This week, the Fed announced a reduction in its bond buying. In separate news, the big jobs report was much stronger than expected. Both of these events should have pushed rates higher. So why didn’t they?
Let’s start with the Fed and its bond buying adventures (also known as QE or “quantitative easing”). The following chart of 10yr Treasury yields (a broad benchmark for “rates”) shows the paradoxical reactions to the Fed’s previous decisions to stop buying bonds.
In other words, we knew a paradoxical reaction was a possibility, even though past precedent is never a guarantee. Beyond that, we also knew that rates were moving higher in anticipation of the Fed’s eventual exit. In fact, by last week, they’d already covered as much ground as they did in 2013.
All that to say the reaction to the Fed announcement has arguably been in the works for more than a year. In that sense, it definitely did push rates higher, but far in advance. September 22nd offered the most recent example when the Fed most overtly telegraphed the contents of this week’s announcement.
Incidentally, the bond market’s first reaction to this week’s tapering announcement was also to move slightly higher in rate. The recovery didn’t happen until the following day. So what caused that drop in yields? And how about the even more puzzling drop the next morning after the strong jobs report (both “drops” seen in the red highlighted areas below)?
These sorts of pops and drops rarely boil down to only one root cause. Some traders aren’t even taking such timely events into consideration. But if we had to pick only one leading suspect–the unexpected catalyst for most of the other drama–it would be the Bank of England (BOE).
The BOE?! Does that even matter to rates in the US?
Yes, in fact there’s a strong correlation between bond yields in the US and Europe. Each will take turns providing inspiration for the other. The correlations are especially noticeable when one of the major central banks sparks a big move in the respective country’s sovereign debt yields.
In other words, if the BOE does something to make British bonds drop precipitously, that will almost always result in at least some downward pressure on US bond yields. With that in mind, let’s look at another version of the chart above. This time, we’ll examine the outright change in US 10yr yields since Tuesday, and compare that to the outright change in British 10yr yields.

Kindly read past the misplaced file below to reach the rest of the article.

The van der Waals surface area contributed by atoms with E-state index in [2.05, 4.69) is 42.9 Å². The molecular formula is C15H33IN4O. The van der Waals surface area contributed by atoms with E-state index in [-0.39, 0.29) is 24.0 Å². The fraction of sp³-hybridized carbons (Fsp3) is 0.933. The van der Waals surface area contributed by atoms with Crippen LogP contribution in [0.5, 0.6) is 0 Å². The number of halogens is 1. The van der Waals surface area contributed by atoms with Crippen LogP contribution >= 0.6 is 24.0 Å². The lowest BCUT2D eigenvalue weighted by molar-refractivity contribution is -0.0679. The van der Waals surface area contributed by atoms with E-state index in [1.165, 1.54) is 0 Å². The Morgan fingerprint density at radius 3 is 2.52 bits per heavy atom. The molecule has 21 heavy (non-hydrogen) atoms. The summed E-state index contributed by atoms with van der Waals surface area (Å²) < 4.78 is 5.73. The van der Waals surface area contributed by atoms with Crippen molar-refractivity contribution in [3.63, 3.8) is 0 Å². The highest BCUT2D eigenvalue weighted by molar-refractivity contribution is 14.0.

If anything, the US bond market was trying to resist the pull of the British bond market on Thursday. When the assault continued on Friday, it forced traders to close (or “cover”) bets on higher yields (aka “short positions”). The result is known as a “short squeeze,” and its momentum is only limited by the amount of short positions in the market (and there were a ton of them).
Bottom line: a surprisingly bond-friendly series of events in the UK spilled over to put downward pressure on US yields. US traders weren’t prepared for yields to move as low as they did and thus were forced to capitulate by buying more bonds (which pushes yields even lower) in order to close their short positions. Lastly, if we had any doubts about the British inspiration, we can simply observe the red line dropping more than twice as much as the blue line since Tuesday.
In the much bigger picture, we can also keep an eye out for shifts in the relationship between covid and the market. To some extent, we’re seeing a similar pattern play out to the one earlier in 2021 when case counts stopped declining and rates stopped rising.